To inspect the most exciting insights and indications from the dataset, we need to prepare and explore this dataset. We load the dataset for analysis as shown below:

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We use the dtTypes function to collect all the data types used in the dataset, and check it for missing values. We do this using the following piece of code:

full_data.isnull().sum()

To investigate the statistics of the given dataset, we use this line of code:

full_data.describe()

Visualizing Location History Data

To better understand our data and to find abnormalities and peculiarities as well as feature relationships and inconsistencies in the data, we must visualize it in various ways. To do so, we use the visualization packages matplotlib and seaborn to generate different types of plots and visualizations such as bar plots, box plots, scatter plots, and so on. As a starting point, we check the distribution of data using latitude and longitude to get a data distribution visualization using the Seaborn library, as follows:

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To examine how features correlate with each other, we can use a heatmap from Seaborn and the Matplotlib visualization packages. We can see that some features are slightly correlated with each other, using this piece of code:

plt.figure(figsize=(10,11))
sns.heatmap(full_data.corr(),annot=True)
plt.plot()

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Relationships between features in the dataset could also be clarified and investigated in other ways, such as using a scatter plot. The following code shows a scatter plot of our dataset using the Seaborn package:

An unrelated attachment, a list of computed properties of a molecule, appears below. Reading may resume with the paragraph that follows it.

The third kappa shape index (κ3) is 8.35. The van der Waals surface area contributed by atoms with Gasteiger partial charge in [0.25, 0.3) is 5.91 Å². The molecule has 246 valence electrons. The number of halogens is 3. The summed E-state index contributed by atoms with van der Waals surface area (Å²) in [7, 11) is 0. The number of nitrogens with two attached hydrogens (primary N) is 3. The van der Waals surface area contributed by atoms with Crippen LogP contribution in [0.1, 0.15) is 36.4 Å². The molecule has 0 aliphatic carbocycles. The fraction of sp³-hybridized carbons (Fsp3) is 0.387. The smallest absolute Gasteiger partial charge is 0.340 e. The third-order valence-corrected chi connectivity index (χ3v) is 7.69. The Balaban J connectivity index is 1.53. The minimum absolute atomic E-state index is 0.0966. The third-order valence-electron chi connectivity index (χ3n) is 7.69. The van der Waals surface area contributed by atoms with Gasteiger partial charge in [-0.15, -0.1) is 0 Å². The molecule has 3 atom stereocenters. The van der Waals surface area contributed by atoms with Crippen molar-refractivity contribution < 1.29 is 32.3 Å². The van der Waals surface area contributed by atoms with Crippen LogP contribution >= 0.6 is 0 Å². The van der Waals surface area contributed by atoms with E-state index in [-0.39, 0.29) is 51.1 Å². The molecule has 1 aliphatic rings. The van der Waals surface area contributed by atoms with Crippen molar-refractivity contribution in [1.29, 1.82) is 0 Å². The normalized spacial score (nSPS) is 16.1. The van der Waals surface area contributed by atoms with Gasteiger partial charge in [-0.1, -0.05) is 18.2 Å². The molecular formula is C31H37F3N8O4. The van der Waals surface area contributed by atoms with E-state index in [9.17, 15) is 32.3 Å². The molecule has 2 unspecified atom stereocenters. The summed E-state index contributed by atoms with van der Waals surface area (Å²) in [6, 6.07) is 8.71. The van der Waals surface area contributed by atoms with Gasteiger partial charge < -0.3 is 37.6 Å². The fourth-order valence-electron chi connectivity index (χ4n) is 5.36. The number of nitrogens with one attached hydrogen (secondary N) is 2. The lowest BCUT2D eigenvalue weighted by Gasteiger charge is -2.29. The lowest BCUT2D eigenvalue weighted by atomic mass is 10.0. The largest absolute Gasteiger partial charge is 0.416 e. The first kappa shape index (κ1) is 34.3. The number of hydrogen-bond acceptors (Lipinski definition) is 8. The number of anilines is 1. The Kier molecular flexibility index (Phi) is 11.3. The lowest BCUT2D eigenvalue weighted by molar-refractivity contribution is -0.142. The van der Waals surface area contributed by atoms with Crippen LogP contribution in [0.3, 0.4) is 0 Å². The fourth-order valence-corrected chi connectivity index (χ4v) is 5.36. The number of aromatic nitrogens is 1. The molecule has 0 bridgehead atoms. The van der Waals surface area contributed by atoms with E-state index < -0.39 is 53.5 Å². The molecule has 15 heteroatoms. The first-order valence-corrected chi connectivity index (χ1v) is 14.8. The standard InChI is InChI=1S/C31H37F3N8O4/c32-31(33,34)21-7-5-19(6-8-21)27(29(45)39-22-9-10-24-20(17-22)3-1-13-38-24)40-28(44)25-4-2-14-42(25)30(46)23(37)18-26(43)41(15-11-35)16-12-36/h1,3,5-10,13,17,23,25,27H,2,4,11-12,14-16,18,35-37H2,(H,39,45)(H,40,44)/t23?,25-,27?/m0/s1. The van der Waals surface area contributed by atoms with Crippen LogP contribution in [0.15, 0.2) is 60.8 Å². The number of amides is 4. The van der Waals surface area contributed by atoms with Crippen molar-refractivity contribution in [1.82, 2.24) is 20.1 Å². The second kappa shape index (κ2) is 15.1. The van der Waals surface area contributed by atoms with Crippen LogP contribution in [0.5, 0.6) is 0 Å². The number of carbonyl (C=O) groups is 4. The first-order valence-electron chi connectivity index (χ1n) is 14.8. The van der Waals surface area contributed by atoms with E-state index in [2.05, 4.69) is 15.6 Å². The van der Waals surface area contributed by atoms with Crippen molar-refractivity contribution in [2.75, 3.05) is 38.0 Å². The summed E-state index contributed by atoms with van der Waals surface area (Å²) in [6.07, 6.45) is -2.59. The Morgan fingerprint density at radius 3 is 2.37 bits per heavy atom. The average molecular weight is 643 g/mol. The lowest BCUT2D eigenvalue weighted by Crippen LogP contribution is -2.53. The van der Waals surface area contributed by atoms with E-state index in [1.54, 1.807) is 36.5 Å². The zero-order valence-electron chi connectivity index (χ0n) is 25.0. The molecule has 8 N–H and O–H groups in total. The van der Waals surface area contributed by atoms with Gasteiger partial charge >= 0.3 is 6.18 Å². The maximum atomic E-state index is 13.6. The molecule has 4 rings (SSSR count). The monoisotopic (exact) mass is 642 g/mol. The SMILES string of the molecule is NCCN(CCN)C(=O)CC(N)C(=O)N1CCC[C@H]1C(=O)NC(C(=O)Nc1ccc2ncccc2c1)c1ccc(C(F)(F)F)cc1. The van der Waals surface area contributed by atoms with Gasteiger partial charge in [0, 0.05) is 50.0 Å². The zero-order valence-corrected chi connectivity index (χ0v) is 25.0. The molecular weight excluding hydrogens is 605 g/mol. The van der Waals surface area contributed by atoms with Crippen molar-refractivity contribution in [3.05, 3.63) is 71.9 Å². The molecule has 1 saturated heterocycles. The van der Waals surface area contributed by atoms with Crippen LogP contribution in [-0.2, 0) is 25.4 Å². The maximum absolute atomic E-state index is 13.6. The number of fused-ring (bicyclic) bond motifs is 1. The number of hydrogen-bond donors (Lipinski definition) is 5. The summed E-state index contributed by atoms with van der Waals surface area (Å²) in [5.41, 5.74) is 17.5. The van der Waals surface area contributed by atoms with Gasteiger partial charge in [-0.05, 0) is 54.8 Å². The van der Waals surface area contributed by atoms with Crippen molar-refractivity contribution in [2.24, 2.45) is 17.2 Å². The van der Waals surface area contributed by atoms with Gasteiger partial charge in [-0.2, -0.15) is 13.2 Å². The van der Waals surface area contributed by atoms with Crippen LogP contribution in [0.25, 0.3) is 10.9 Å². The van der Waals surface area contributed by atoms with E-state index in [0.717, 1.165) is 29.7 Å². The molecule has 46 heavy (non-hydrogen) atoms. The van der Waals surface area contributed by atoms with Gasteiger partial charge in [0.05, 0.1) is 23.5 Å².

sns.pairplot(full_data)

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For example, in the analysis above, we can observe a strong relationship between available bikes and available bike stands. As the number of available bikes increases, the number of available bike stands decreases. We can also gain a better idea of their geographical distribution, helping a bike-sharing company, for example, know where to provide more bikes or bike stands, so their customers find one when and where they need one.

Next Steps

In this article, we opened the door to using the TomTom Location History API. After synchronizing our application with the API service, we got data in CSV format or as real-time data while connected to the service. Then we constructed a data science application that digests the data immediately and gives the required analytics and visualizations.

Now that you’ve seen how approachable and easy it is to use the TomTom Location History API, why not sign up and start using TomTom Maps? Register to learn more and experiment with all of the ways TomTom can help you analyze and visualize your data.

First published: 
Wednesday, September 1, 2021 - 15:00
Last edited: 
Thursday, September 2, 2021 - 21:33